Reclamation done with less sand and lower upfront construction costs

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Singapore has always been ‘growing’, literally.  Reclamation through the use of sand, huge quantities of them from two of its neighbouring nations. According to this news article in Straits Times, it will now be growing by using less sand!  Reclamation will now use less sand and yet could be done faster. This will help to create an extension of Pulau Tekong and the size that the Housing Development Board (HDB) is looking at is 810 hectares (2,001 acre). As a comparison, Seri Tanjung Pinang 2 (STP2) by Eastern & Oriental in Penang is 740 acres. Looking at all the advantages as below, perhaps it’s time every reclamation project should do the same? Well, for Malaysia’s case, maybe not that critical as sand is much more easily available. I do not think Penang would need to buy land from Thailand for this purpose.

polderLet’s look at it briefly. This is a method used by the Dutch (Holland). It is called the polder development method. Instead of just sand, the new method involves the development of a polder, which is a low-lying tract of land that has been reclaimed from the sea. A wall or dike is constructed to prevent seawater from entering the polder, while water levels within the polder are controlled by a network of drains and pumps. By doing it this way, the The Ministry of National Development (MND) and HDB said that it has two distinct advantages; lesser amount of sand and lower upfront construction costs. Singapore said that safety wise, it will be depending on the Netherlands’ experience as they have the highest standards of dike safety in the world. Images from Straits Times help to explain better, graphically.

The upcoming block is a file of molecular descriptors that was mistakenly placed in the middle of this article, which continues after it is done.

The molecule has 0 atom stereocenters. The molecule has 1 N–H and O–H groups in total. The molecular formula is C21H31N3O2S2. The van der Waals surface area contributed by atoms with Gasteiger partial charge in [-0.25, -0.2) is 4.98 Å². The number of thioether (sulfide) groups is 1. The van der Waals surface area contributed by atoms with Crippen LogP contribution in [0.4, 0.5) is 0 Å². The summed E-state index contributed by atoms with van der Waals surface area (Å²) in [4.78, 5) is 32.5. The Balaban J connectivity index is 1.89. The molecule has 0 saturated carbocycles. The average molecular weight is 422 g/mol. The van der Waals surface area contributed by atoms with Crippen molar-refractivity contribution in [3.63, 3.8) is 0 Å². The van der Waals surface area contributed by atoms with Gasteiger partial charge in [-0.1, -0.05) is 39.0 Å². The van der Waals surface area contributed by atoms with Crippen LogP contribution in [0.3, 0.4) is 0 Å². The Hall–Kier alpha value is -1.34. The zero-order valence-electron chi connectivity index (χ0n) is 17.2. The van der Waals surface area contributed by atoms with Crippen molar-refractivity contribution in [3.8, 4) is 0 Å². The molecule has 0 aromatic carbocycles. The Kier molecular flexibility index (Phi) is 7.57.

Many Malaysians I know would always say that for Malaysia, it’s best to use the more traditional reclamation methods. Trying to maintain a dike’s safety is much harder to do! To be honest, as long as we (Malaysia) have a choice, I think the usual method may be better because whether maintenance is of highest standards or not, the risks are always there. As for Singapore, I would still love for them to use this method. We can then learn and perhaps for Penang or even Langkawi, this may just be a method to be used when the costs are really much lower. Happy following.

written on 18 Nov 2016

Next suggested article:   PTMP: Reclamation alone is RM7 – 8 billion


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